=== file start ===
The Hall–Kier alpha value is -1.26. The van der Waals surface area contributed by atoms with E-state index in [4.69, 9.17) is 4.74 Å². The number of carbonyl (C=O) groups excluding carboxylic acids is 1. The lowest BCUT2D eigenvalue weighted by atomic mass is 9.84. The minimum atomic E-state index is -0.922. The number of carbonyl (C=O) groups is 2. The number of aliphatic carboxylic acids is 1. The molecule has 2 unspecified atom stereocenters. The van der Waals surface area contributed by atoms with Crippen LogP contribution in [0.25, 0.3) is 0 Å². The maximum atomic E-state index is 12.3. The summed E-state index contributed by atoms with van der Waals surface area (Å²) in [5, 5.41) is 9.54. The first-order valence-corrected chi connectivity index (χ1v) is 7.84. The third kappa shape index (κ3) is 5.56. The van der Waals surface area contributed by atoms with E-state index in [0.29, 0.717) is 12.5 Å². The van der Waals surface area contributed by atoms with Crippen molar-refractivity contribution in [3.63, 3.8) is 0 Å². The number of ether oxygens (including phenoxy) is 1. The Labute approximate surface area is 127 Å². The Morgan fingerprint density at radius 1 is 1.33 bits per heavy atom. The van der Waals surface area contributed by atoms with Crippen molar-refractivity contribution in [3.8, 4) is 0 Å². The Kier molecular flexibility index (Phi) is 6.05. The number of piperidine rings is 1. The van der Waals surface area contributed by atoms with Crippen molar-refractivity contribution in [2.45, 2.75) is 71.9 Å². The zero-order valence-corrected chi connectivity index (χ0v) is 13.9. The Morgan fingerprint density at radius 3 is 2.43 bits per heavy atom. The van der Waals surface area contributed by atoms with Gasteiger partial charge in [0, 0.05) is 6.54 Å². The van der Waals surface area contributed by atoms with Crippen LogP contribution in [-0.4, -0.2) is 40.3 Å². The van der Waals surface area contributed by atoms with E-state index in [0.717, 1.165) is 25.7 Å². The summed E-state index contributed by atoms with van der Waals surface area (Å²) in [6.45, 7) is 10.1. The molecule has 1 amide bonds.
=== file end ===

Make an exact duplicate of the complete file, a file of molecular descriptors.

The Hall–Kier alpha value is -1.26. The van der Waals surface area contributed by atoms with E-state index in [4.69, 9.17) is 4.74 Å². The number of carbonyl (C=O) groups excluding carboxylic acids is 1. The lowest BCUT2D eigenvalue weighted by atomic mass is 9.84. The minimum atomic E-state index is -0.922. The number of carbonyl (C=O) groups is 2. The number of aliphatic carboxylic acids is 1. The molecule has 2 unspecified atom stereocenters. The van der Waals surface area contributed by atoms with Crippen LogP contribution in [0.25, 0.3) is 0 Å². The maximum atomic E-state index is 12.3. The summed E-state index contributed by atoms with van der Waals surface area (Å²) in [5, 5.41) is 9.54. The first-order valence-corrected chi connectivity index (χ1v) is 7.84. The third kappa shape index (κ3) is 5.56. The van der Waals surface area contributed by atoms with E-state index in [0.29, 0.717) is 12.5 Å². The van der Waals surface area contributed by atoms with Crippen molar-refractivity contribution in [3.63, 3.8) is 0 Å². The number of ether oxygens (including phenoxy) is 1. The Labute approximate surface area is 127 Å². The Morgan fingerprint density at radius 1 is 1.33 bits per heavy atom. The van der Waals surface area contributed by atoms with Crippen molar-refractivity contribution in [3.8, 4) is 0 Å². The Kier molecular flexibility index (Phi) is 6.05. The number of piperidine rings is 1. The van der Waals surface area contributed by atoms with Crippen molar-refractivity contribution in [2.45, 2.75) is 71.9 Å². The zero-order valence-corrected chi connectivity index (χ0v) is 13.9. The Morgan fingerprint density at radius 3 is 2.43 bits per heavy atom. The van der Waals surface area contributed by atoms with Gasteiger partial charge in [0, 0.05) is 6.54 Å². The van der Waals surface area contributed by atoms with Crippen LogP contribution in [-0.4, -0.2) is 40.3 Å². The van der Waals surface area contributed by atoms with E-state index in [0.717, 1.165) is 25.7 Å². The summed E-state index contributed by atoms with van der Waals surface area (Å²) in [6.45, 7) is 10.1. The molecule has 1 amide bonds.